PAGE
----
Frost/Nixon review

On Broadway, Peter Morgan's "Frost/Nixon" made for a deliciously smart and dramatic mano a mano between the disgraced former president and the slick, jet-setting British TV interviewer David Frost, whose career, and his personal fortune, depended on his getting an on-air confession about Watergate. The surprising news is that "Frost/Nixon" works even better on screen. Director Ron Howard and Morgan, adapting his own play, have both opened up the tale and, with the power of close-ups, made this duel of wits even more intimate and suspenseful. Howard's giddily entertaining, sharply observant movie plays like a thriller. "I shall be your fiercest adversary," Nixon (Frank Langella) warns Frost (Michael Sheen) before the taping of their first session. "I shall come after you with everything I've got. Because the limelight can only shine on one of us." Nixon, the cunning old fox, is playing mind games with his interviewer, but his words proved truer than he imagined. Frost and his team are out for blood. The aim, as the muckraking writer James Reston Jr. (Sam Rockwell) puts it, is "to give Richard Nixon the trial he never had."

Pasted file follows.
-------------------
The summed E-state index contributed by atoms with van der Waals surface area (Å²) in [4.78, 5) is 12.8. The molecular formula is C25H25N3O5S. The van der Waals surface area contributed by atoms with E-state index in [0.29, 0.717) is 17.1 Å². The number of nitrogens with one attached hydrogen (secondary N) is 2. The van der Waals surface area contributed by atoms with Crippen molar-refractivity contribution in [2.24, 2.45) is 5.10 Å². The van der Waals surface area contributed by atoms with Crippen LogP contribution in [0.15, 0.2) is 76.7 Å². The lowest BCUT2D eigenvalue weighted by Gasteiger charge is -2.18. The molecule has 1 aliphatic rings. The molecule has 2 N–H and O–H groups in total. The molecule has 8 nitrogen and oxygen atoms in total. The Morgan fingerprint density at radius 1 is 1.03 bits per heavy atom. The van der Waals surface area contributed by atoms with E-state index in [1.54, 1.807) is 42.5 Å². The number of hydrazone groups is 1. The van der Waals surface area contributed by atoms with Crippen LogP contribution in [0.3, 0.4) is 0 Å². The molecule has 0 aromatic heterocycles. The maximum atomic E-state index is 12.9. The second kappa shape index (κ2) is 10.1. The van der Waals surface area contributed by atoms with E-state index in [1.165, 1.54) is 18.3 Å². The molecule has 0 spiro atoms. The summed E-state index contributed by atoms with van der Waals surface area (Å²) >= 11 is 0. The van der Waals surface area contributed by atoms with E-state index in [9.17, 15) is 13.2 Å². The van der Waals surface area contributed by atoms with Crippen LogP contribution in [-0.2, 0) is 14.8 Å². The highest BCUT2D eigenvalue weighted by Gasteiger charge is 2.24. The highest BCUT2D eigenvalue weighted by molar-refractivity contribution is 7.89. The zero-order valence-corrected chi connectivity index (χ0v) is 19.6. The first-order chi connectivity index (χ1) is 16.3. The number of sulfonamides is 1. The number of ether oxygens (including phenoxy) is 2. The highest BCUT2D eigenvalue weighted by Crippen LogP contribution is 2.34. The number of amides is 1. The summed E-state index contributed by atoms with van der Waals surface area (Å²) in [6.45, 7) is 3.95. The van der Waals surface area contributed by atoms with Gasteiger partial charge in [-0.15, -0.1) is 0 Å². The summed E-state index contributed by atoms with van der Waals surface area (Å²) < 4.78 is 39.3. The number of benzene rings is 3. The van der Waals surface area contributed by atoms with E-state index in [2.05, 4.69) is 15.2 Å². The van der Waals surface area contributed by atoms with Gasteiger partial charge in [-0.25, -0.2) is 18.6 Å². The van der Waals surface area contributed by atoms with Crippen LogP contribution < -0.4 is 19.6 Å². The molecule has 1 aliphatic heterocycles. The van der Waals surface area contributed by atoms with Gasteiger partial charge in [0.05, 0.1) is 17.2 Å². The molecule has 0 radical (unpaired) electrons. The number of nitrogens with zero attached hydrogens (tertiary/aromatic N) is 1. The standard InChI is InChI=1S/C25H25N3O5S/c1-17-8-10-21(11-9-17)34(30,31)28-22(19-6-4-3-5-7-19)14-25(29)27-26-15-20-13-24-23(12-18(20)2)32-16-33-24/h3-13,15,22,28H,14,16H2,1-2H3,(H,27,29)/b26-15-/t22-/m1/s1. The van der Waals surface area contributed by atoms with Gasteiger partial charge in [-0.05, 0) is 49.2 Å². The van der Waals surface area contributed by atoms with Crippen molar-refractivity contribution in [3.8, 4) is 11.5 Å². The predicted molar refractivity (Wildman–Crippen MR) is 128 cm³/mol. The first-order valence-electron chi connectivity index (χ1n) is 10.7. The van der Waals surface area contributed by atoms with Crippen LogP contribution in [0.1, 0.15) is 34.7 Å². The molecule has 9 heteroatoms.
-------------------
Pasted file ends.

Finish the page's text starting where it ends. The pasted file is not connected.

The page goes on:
Langella and Sheen originated these roles on stage, and it's impossible to imagine anyone else playing them. Sheen, who was Tony Blair in Morgan's "The Queen," dazzles as the debonair media high-wire artist holding on for dear life when the slippery Nixon ducks all his early-round punches. More presidential than the real president, Langella gives Nixon a stature and poignancy that the man himself rarely displayed: it's a towering, witty performance that reaches its peak in the drunken late-night phone call he makes to Frost, sizing him up as a man, like himself, with a fiercely competitive chip on his shoulder. The scene is Morgan's invention, but it's an illuminating, inspired fiction. Not everything in "Frost/Nixon" happened in real life, but both sides would probably agree it should have.